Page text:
Ecovolontariat au Pérou: Rapport mensuel
Rapport mensuel à partir de 2010 (en anglais)
Before bringing you the latest from the depths of the Amazon I must apologise for the delay but so much has been going on that time has flown by. The wet season threatens to arrive with a vengeance and we have been busy all around the reserve as the last of the baby turtles hatched, building started on the reptile house, visits from old friends, new acquaintances and much more.
As the rains finally threaten and temperatures soar to highs of close to 40oC in the shade it has been a tough month at Taricaya but the heat and humidity have not prevented us from achieving great successes over the recent weeks. With volunteer numbers still high we have been able to progress on many different fronts and there have been successes in many of our projects including the butterfly house, turtle project and rescue centre.
Once again it is time to bring you up to date on the latest from our research centre in the heart of the Peruvian Amazon rainforest. September has seen the continuation of the drought which has besieged the whole of South America and I cannot remember ever seeing the river so low at this time of year. All we can do is wait and hope that the rains arrive eventually bringing much needed relief to the forest and all its residents.
As the river continued to drop and the rains show no signs of arriving it has been a hard month working under a scorching sun and dealing with countless sand flies but with the lodge still at capacity, August has proved to be another highly productive month.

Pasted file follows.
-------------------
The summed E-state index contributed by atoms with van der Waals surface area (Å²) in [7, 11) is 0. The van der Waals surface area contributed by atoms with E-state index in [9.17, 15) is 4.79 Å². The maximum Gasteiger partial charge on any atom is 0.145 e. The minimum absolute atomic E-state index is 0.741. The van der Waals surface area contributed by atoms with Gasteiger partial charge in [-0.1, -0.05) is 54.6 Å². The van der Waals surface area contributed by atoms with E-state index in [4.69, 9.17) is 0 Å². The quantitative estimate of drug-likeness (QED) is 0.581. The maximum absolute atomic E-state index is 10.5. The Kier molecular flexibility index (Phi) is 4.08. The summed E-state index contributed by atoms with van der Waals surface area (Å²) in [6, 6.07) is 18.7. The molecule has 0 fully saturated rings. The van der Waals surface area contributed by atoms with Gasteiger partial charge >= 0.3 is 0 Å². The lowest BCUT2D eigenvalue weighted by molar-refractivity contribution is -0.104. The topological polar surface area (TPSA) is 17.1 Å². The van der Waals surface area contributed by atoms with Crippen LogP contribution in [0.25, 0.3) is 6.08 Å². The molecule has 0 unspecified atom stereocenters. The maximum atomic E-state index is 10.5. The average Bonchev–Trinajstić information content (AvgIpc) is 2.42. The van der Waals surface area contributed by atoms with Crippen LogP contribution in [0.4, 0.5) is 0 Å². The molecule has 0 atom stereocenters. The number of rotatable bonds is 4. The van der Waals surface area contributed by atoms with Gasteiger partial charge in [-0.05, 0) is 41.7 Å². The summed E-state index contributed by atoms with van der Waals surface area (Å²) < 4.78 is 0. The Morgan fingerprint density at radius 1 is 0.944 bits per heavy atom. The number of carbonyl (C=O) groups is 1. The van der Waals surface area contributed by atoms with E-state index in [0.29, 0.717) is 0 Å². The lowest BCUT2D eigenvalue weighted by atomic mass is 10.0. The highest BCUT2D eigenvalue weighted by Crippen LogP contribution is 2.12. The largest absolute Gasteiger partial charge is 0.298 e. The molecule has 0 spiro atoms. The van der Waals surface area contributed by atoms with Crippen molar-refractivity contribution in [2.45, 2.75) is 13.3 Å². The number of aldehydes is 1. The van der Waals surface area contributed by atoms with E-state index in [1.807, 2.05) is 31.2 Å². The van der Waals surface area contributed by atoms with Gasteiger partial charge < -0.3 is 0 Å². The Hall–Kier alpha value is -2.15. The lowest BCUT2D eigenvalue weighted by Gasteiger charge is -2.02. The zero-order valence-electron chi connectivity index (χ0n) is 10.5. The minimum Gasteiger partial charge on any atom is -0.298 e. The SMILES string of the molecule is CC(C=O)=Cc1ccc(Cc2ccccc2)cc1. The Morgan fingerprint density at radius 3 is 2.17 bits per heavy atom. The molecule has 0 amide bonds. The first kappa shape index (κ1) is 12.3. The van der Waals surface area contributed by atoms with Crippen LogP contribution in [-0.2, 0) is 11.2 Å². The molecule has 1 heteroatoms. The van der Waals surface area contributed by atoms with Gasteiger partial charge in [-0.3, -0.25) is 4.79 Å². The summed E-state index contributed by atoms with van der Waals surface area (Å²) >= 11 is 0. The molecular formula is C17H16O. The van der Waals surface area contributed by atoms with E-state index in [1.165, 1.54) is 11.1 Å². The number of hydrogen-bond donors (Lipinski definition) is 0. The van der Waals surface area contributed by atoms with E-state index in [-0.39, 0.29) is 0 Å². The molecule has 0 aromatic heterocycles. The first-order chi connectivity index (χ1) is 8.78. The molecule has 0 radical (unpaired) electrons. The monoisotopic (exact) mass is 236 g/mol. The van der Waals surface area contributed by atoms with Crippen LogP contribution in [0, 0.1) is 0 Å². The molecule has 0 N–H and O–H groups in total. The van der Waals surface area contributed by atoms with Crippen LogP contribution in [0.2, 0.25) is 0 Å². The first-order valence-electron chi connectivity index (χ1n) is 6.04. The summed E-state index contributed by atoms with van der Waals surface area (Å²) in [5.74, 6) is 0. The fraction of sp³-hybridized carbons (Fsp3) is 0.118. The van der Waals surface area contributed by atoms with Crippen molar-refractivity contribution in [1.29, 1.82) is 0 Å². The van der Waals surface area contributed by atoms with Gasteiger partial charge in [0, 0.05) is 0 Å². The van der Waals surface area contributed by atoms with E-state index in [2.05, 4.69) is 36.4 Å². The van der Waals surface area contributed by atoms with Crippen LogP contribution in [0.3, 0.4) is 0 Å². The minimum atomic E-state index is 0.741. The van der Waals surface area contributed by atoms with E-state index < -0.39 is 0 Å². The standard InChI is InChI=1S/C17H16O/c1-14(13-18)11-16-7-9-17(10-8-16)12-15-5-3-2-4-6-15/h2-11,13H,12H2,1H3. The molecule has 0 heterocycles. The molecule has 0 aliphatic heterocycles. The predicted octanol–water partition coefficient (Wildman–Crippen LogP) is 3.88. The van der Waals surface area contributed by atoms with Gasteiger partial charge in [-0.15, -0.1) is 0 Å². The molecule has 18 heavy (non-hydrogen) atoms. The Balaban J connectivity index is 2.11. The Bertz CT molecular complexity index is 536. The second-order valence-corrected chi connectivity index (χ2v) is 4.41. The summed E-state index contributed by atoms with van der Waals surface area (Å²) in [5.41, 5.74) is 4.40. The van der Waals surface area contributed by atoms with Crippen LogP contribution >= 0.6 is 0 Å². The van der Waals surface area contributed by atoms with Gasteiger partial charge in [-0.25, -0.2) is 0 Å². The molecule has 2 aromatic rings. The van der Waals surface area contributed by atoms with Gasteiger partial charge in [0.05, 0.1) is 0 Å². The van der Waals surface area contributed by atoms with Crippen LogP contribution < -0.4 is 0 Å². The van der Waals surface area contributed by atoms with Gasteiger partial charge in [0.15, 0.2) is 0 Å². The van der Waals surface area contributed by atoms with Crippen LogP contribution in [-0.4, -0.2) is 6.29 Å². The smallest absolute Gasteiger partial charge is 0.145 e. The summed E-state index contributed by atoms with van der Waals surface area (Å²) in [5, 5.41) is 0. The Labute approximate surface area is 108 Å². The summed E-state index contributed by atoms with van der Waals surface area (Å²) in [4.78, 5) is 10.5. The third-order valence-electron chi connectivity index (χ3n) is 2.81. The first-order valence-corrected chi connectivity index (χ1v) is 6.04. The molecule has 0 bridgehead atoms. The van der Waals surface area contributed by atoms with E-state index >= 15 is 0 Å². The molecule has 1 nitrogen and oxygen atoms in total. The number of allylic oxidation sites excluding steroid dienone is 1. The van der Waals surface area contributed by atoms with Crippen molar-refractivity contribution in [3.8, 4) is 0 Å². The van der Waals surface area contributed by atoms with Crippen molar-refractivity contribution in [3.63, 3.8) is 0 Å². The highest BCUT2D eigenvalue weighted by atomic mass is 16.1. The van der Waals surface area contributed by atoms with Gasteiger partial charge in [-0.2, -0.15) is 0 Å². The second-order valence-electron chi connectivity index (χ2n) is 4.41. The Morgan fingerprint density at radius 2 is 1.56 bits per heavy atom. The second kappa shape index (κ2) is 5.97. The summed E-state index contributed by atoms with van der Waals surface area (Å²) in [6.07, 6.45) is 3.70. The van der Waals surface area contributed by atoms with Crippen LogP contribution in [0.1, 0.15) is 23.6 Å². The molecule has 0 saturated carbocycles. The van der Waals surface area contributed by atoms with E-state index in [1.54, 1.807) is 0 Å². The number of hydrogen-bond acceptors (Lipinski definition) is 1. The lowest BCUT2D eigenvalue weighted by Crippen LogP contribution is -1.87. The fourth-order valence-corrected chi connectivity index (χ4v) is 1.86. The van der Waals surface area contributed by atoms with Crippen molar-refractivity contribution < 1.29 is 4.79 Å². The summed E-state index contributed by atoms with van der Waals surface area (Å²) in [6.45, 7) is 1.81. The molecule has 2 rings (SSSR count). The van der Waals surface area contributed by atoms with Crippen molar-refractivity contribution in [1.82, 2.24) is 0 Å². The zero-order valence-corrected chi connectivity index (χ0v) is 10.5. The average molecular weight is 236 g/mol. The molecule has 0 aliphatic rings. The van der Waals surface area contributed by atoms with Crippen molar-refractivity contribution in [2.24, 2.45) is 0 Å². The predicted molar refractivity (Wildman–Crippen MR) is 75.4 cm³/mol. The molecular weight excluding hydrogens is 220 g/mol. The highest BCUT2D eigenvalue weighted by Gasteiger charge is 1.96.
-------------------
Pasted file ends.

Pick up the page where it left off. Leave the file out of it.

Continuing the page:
It seems that every month when I start writing these reports I begin by commenting on how much we have achieved at Taricaya but, if it is possible, then July has been one of our most productive months ever here in the Peruvian rainforest. With the lodge bursting at its seams and everybody keen to get stuck in it has been an amazing few weeks. We have discovered many new species for the reserve; collected the first turtle nests;
This month in the rainforest has been labour intensive as we concentrated on filling the artificial turtle beaches with sand and continued to clear the extensive network of trails. It was not all sweat and toil however as we had a couple of exciting caiman hunts and some great wildlife encounters also.
I must apologise for the delay in getting the latest news to you from the centre as a work trip overseas and a brief vacation meant that I was away from Taricaya for close to five weeks. Needless to say, the work continued and with volunteer numbers increasing with the approach of our busy season there has been a lot achieved over the last couple of months. The usual dilemma, where to begin?
The hardest part of compiling these monthlyUpdates every month is finding where to start and as our volunteer numbers have increased again this month I am faced once again with the same dilemma. March has seen us hard at work on rebuilding work in the rescue centre, mist-netting, trail monitoring and another visit from a film crew, this time a BBC team from the Natural History Unit.
It seems that each month when I sit down to start writing these monthlyUpdates it becomes ever more difficult to find suitable superlatives to describe the levels of endeavour and dedication from everyone involved with the Taricaya Research Centre and February has been no exception.
As 2010 kicks in we are up and running quickly with plenty of news and progress from our base deep in the Amazon rainforest. The expected heavy rains have been unpredictable and river levels have been rising and falling almost on a daily basis but the dangerous flash floods experienced elsewhere in Peru over recent weeks have not reached us here at Taricaya and I am keeping my fingers crossed that we will continue to be lucky over the coming weeks.